“Thematically these works are a celebration of history, an exploration of human nature and always the autobiographical”, narrates Anurendra Jegadeva in the catalogue essay. Yearning for a nostalgic past, and hailing the heroism of Jin Yong’s wuxia novels, Toon Hian crowds his characters into tiny places, the composition always maintaining a safe distance from the illustrated event. It is when this distance is shorten, such as in ‘Arm and Horses’ and ‘Gathering Friends..’, which bowls the viewer over with its mesmerizing beauty. Not so pretty are the bewilderingly high prices, from RM 5,000 to RM 12,000 for an artwork slightly bigger than a B4-sized paper. Perhaps money is of little significance in the transient life, a pervading notion in Toon Hian's pictures.

Arm and Horses (2012)

20 July 2013

Recess: Censored in Beijing

The irony of "What is current?" - 1 week without access to Blogger, Facebook, and many other websites.

Notice board at 798 Art District, Beijing

13 July 2013

時光靜止 Still Life Photo Exhibition @ Typica 豆原

Typica 豆原 possesses a serene ambience with its salvaged wood furniture, as industrious baristas brew the best siphon drip coffee in town. Hanging a selection of prints by Hiew Miow Yein augments the café's already down-to-earth mood. The amateur photographer captures peaceful pictures that relate to nature, mostly taken in the Netherlands where she resides. At RM 200 per print, proceeds go to supporting the Sunflower 向陽花 newspaper, a free magazine that stemmed from the anti-Lynas movement. Taking its stance in the idealised struggle, I sip a cuppa at this oasis in the Pudu desert, as the world around it condemns nature to the spoils of development.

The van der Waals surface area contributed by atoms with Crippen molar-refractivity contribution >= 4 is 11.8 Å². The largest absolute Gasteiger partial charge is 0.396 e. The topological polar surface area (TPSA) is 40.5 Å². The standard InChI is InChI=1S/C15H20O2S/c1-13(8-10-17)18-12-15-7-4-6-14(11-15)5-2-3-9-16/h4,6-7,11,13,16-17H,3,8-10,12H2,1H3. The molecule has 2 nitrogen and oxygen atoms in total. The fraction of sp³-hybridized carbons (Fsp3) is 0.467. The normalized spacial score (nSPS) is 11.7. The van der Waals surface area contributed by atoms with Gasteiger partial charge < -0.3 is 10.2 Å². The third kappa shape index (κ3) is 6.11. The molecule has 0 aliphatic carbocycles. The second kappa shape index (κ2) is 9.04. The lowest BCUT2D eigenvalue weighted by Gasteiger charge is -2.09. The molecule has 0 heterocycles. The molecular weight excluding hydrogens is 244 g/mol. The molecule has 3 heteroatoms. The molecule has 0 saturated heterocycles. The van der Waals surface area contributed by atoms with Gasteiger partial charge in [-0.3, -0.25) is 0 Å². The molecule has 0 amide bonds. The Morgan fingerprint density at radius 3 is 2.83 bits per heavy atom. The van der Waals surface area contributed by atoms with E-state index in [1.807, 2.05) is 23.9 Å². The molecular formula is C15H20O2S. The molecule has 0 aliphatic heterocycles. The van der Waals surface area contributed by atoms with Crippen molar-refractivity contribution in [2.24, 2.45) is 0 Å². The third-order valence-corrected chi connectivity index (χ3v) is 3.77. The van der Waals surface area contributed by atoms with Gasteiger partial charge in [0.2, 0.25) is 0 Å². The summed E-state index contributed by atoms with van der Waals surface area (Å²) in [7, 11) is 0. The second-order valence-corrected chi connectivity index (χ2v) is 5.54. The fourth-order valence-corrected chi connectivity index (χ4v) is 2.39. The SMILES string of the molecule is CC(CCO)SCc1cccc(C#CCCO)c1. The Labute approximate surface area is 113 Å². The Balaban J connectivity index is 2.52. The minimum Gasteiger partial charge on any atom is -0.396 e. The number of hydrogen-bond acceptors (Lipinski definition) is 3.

呼吸 Breathing

11 July 2013

Pulse: June / July 2013 Art Auctions

Despite The Edge's best effort to promote exclusivity in its inaugural auction, or the creative offerings of paired works by KL Lifestyle Art Space, both auctions delivered underwhelming results. Local records for a few artists were smashed at the former, bold estimates helping Ahmad Shukri and Bayu Utomo Radjikin up their previous records, while Jolly Koh and Kow Leong Kiang fetched price highs due to the large format works that were not seen in previous auctions. The mood was dull and largely muted amongst a discerning crowd. Most lots had only 2 or 3 bidders, and gems by Cheah Ewe Hoon and Yeong Seak Ling were hammered down but did not sell due to unexpected issues.

Same price as Ahmad Zakii's 'Vase'? Tan Choon Ghee - Kapitan Kling Mosque (1994)